On the Form and Function of Reading

It’s difficult for me to know how to start.  With a generalization or an explanation?  Better yet like this. “Once upon a time there was a New Years Resolution, a thick brew of internet pages, and a certain paragraph in a sociologist’s publication.  These three things lived in the cerebral cortex of a certain young woman.”

So, having neatly laid out the post, hinted at the topic in the title, and begun with clichéd literary flair, I shall now tell the story, beginning with the book and journeying backward to the resolution.

Lewis Coser, a Jewish Sociologst, wrote a book published in 1965 and updated in 1969 tracing the history of intellectuals.  Entitled Men of Ideas it’s beginning comments on the humble origins of the ntellectual, which Coser puts to be around the 1600’s and the community of the French Salons. From these first steps into a formalized concept, Coser shows the march of intellectualism into the halls of power, where it holds only a tenuous seat in office every now and then in various countries.  Intellectuals, after all, are not pragmatists, they are detached idealists more interested in universals than particulars.    Since they are quite quickly ousted or conformed to be pragmatists, it is no surprise that the final section of the book deals with where exactly this breed of man is to be found, since it clearly isn’t in the government. (insert laugh)

Here, in an innocuous section on Academia, Coser puts forth an idea about what education is, and which I think can be stretched with only minimal adjustment to the topic this story really wants to address.  Reading.  He points out, that for a very long time academia was concerned with two main aims: Skill and Cultivation. I think this is where reading used to be.  Men and Women were either reading to learn a trade or science, or they were reading because Shakespeare is ennobling and everyone should know about the Rise and Fall of the Roman Empire. Now, more often than not it seems that Reading falls into a certain third category, Amusement.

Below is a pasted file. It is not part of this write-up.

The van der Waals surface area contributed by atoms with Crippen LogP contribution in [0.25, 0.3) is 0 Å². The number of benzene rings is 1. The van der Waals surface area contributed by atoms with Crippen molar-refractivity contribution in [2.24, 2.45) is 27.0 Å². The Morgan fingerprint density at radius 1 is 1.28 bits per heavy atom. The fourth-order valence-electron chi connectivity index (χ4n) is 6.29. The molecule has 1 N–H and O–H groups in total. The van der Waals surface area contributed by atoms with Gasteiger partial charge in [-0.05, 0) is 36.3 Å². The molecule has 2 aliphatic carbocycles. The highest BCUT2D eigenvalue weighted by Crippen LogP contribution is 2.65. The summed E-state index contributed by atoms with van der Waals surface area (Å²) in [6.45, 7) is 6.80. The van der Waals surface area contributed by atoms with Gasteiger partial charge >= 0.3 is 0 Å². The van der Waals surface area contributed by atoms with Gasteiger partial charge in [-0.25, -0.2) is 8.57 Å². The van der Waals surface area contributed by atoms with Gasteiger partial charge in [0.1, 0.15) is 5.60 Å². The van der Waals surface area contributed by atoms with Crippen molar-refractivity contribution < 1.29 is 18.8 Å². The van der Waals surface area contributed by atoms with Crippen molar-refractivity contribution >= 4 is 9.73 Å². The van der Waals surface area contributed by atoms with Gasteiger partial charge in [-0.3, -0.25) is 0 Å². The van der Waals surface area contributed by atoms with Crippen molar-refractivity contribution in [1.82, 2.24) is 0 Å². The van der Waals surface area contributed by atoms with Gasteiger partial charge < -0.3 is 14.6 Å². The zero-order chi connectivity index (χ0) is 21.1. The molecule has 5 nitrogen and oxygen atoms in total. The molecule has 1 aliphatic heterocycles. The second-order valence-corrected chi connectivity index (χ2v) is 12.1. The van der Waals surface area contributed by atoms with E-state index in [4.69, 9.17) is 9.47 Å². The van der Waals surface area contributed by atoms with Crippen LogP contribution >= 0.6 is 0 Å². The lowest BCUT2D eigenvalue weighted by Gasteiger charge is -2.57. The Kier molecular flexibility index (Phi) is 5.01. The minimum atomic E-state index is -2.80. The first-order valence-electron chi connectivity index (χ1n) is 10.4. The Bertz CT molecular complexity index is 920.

This is where my own attachment to the Internet comes in.  If anything, Internet prevalence is causing people to read more, and voraciously.  Articles, Blogs, forums, Facebook statuses , Twitter updates, Google searches.  The trouble: all of these things are temporal.  In the words of a less fleeting publication, “Everything is transient.”  Out of no less than 500 to 600 articles I’ve read in the last year, few stick with me.  In order to justify this blog post, I attempted to find some of them online.  I couldn’t.  The words and subjects I thought were key, Google didn’t. (Nor is this any surprise given the vast amounts of data humans produce on the internet each day)  I know they’re out there I just couldn’t find them.  I only came up with sad statistics via a poignant Donald Miller post I remember reading. I even found sadder statistics from the Children’s Defense Fund related to black children’s reading levels.

Does this mean that I’m going to give up reading internet articles and Facebook statuses?  Hardly. It just means, in the interest of my New Years Resolution, (which was “Read More”) I’m going to take a long hard look at the Quantity of my reading, and hopefully focus more on the Quality this year.  That topic, and my methodology, will be covered in the next post.


Author: Beth M

I love new ideas & information, connecting people, and discovering New England adventures.

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